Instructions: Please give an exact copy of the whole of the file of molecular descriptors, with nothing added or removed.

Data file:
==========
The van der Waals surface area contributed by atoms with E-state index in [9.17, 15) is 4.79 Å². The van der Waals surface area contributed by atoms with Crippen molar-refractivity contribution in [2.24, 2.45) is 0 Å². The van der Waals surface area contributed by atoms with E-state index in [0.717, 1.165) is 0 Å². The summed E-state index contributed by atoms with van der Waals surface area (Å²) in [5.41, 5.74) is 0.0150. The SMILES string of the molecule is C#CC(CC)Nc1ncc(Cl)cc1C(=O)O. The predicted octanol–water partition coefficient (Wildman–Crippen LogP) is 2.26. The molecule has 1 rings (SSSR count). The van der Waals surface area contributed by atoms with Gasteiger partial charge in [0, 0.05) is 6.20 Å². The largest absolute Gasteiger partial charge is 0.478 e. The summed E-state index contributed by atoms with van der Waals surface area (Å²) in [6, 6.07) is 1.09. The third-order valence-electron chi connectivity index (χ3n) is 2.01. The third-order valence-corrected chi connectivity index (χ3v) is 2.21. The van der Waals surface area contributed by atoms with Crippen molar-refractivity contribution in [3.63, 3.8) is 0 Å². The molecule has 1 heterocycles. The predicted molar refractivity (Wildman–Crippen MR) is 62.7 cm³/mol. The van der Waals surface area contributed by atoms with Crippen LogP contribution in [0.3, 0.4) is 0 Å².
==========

The van der Waals surface area contributed by atoms with E-state index in [9.17, 15) is 4.79 Å². The van der Waals surface area contributed by atoms with Crippen molar-refractivity contribution in [2.24, 2.45) is 0 Å². The van der Waals surface area contributed by atoms with E-state index in [0.717, 1.165) is 0 Å². The summed E-state index contributed by atoms with van der Waals surface area (Å²) in [5.41, 5.74) is 0.0150. The SMILES string of the molecule is C#CC(CC)Nc1ncc(Cl)cc1C(=O)O. The predicted octanol–water partition coefficient (Wildman–Crippen LogP) is 2.26. The molecule has 1 rings (SSSR count). The van der Waals surface area contributed by atoms with Gasteiger partial charge in [0, 0.05) is 6.20 Å². The largest absolute Gasteiger partial charge is 0.478 e. The summed E-state index contributed by atoms with van der Waals surface area (Å²) in [6, 6.07) is 1.09. The third-order valence-electron chi connectivity index (χ3n) is 2.01. The third-order valence-corrected chi connectivity index (χ3v) is 2.21. The van der Waals surface area contributed by atoms with Crippen molar-refractivity contribution in [3.63, 3.8) is 0 Å². The molecule has 1 heterocycles. The predicted molar refractivity (Wildman–Crippen MR) is 62.7 cm³/mol. The van der Waals surface area contributed by atoms with Crippen LogP contribution in [0.3, 0.4) is 0 Å².